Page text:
Date and place of thesis defense:
15.07.2011., Pedagogical Faculty, Zenica
mr. sc. Edina Solak
prof. dr. sc. Hanka Vajzović
Discussions on Language in Bosnia-Herzegovina from 1850 to 1914
In the study titled Rasprave o jeziku u Bosni i Hercegovini u periodu od 1850. do 1914. godine (Discussions on Language in Bosnia-Herzegovina from 1850 to 1914) we try to bring focus to certain important sociolinguistic features of the linguistic policy in Bosnia-Herzegovina in the given period. After the introduction on the generally encountered difficulties in language nomination, we give certain general and some less familiar facts about the language in Bosnia in the post-standardization period, where special attention is given to language nomination at the time. We focus on the attitude of the Ottoman Empire towards language nomination in the Yugoslav region, and a special reference is made about language nomination in Bosnia. From the beginning of the 19th century onwards, it was evident that language reforms were being born, and that the language was, more and more, becoming a tool of the regional or national identification and politicization. Following Tanzimat reforms, there are systematic reforms of the Bosnian education system. At the time of Topal Osman-pasha, viz. the time when the first printing press was opened in Bosnia, more attention is being paid to the official language nomination, its standardization and codification, in terms of both orthography and literary expression.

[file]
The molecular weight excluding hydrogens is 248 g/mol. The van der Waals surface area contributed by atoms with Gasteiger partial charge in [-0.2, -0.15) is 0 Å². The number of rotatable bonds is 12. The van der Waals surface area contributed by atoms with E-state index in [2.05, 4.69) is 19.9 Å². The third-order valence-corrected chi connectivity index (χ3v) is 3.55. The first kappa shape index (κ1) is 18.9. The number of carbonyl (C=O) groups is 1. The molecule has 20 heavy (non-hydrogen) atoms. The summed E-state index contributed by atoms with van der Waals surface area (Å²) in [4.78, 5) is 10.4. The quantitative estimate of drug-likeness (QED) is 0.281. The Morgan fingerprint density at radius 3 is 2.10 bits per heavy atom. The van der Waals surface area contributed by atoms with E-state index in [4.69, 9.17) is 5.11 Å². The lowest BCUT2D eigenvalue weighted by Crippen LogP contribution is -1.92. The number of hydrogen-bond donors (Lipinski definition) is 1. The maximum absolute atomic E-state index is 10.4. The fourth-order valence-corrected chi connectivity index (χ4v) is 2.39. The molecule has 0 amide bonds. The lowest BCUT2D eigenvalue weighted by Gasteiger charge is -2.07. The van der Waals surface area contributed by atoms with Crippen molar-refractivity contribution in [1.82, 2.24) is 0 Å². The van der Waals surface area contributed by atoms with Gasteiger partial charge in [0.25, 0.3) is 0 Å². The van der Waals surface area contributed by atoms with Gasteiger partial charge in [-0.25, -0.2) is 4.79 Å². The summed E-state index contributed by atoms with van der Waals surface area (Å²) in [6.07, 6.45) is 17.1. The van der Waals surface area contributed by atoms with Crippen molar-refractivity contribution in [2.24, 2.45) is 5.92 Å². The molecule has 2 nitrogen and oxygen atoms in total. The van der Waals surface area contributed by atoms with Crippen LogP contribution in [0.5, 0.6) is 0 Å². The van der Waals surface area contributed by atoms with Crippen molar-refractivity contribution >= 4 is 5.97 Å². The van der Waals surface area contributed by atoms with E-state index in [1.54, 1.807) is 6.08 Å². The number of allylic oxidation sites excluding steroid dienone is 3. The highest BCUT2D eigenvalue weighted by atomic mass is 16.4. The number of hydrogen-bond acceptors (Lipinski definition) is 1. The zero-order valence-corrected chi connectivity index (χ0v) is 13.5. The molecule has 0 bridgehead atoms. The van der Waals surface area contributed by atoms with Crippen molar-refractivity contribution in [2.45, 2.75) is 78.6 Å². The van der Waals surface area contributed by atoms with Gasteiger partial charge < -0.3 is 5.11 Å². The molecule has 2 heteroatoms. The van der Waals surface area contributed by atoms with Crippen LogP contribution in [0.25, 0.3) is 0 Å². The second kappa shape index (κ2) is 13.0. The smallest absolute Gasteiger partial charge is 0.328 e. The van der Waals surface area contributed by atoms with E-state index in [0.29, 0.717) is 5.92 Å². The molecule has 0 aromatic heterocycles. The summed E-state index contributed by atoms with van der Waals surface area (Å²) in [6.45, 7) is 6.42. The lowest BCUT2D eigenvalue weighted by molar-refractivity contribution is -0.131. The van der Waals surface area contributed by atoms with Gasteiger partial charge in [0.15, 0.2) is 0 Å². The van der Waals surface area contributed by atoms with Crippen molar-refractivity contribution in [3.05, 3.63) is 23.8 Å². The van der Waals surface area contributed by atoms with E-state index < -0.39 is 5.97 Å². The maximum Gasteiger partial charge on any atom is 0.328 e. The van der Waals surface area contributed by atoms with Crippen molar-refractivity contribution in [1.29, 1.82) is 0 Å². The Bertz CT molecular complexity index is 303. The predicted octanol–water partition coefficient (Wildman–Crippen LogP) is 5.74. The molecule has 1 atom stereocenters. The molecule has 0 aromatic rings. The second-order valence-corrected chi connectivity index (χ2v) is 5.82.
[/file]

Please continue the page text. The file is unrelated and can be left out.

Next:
In the chapter titled Rasprave o jeziku u Bosni od dolaska austrougarske vlasti do aneksije (Discussions on Language in Bosnia after Arrival of Austro-Hungarian Rule until Annexation), the attempt is to offer a detailed account of the realistic historic and sociolinguistic frame for leading the language policy in Bosnia-Herzegovina, with the tendency to, by means of ‘debates on language’, determine a realistic role of the ‘debates on language’ on different levels and in different media. In this study, special attention is given to certain aspects of leading the official language policy within the education system of the Empire, with a special reference to the education system in Bosnia-Herzegovina. While looking for arguments for the above-mentioned sociolinguistic reality and phenomena in the linguistic policy of Bosnia-Herzegovina after the annexation, we focus on the general presence of the debates on language in the following Muslim journals. It is interesting that in the above-given journals, the debate on language loses importance, and the debates, in the real sense of the word, are almost non-existent. On the other hand, Serbian and Croatian journals in Bosnia-Herzegovina from 1907 to 1914 continue with the recognizable policy on two levels: the official policy of the ‘Serbo-Croatian language’ and the national policy of the Serbian or Croatian language.
discussions, Ottoman Empire, nomination, language reforms, Tanzimat reforms, Austro-Hungarian Rule, standardization, language policy